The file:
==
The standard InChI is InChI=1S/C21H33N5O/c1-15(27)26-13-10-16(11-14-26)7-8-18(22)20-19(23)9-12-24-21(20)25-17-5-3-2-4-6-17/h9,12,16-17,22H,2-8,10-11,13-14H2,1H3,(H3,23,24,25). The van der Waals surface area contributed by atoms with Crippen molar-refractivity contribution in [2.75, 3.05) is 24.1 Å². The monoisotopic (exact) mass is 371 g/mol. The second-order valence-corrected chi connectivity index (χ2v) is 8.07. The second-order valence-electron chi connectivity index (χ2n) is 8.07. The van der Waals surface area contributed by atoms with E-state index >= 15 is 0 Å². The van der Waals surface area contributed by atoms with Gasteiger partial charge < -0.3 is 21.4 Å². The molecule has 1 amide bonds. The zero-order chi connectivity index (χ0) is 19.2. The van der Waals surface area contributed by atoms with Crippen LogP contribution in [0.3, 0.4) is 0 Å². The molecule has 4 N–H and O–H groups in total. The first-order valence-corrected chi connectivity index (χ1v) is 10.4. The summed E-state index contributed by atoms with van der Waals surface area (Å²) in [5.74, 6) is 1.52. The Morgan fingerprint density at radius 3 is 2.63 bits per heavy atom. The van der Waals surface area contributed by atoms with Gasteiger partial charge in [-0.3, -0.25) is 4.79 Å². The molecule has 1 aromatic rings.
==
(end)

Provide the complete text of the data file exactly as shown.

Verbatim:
The standard InChI is InChI=1S/C21H33N5O/c1-15(27)26-13-10-16(11-14-26)7-8-18(22)20-19(23)9-12-24-21(20)25-17-5-3-2-4-6-17/h9,12,16-17,22H,2-8,10-11,13-14H2,1H3,(H3,23,24,25). The van der Waals surface area contributed by atoms with Crippen molar-refractivity contribution in [2.75, 3.05) is 24.1 Å². The monoisotopic (exact) mass is 371 g/mol. The second-order valence-corrected chi connectivity index (χ2v) is 8.07. The second-order valence-electron chi connectivity index (χ2n) is 8.07. The van der Waals surface area contributed by atoms with E-state index >= 15 is 0 Å². The van der Waals surface area contributed by atoms with Gasteiger partial charge < -0.3 is 21.4 Å². The molecule has 1 amide bonds. The zero-order chi connectivity index (χ0) is 19.2. The van der Waals surface area contributed by atoms with Crippen LogP contribution in [0.3, 0.4) is 0 Å². The molecule has 4 N–H and O–H groups in total. The first-order valence-corrected chi connectivity index (χ1v) is 10.4. The summed E-state index contributed by atoms with van der Waals surface area (Å²) in [5.74, 6) is 1.52. The Morgan fingerprint density at radius 3 is 2.63 bits per heavy atom. The van der Waals surface area contributed by atoms with Gasteiger partial charge in [-0.3, -0.25) is 4.79 Å². The molecule has 1 aromatic rings.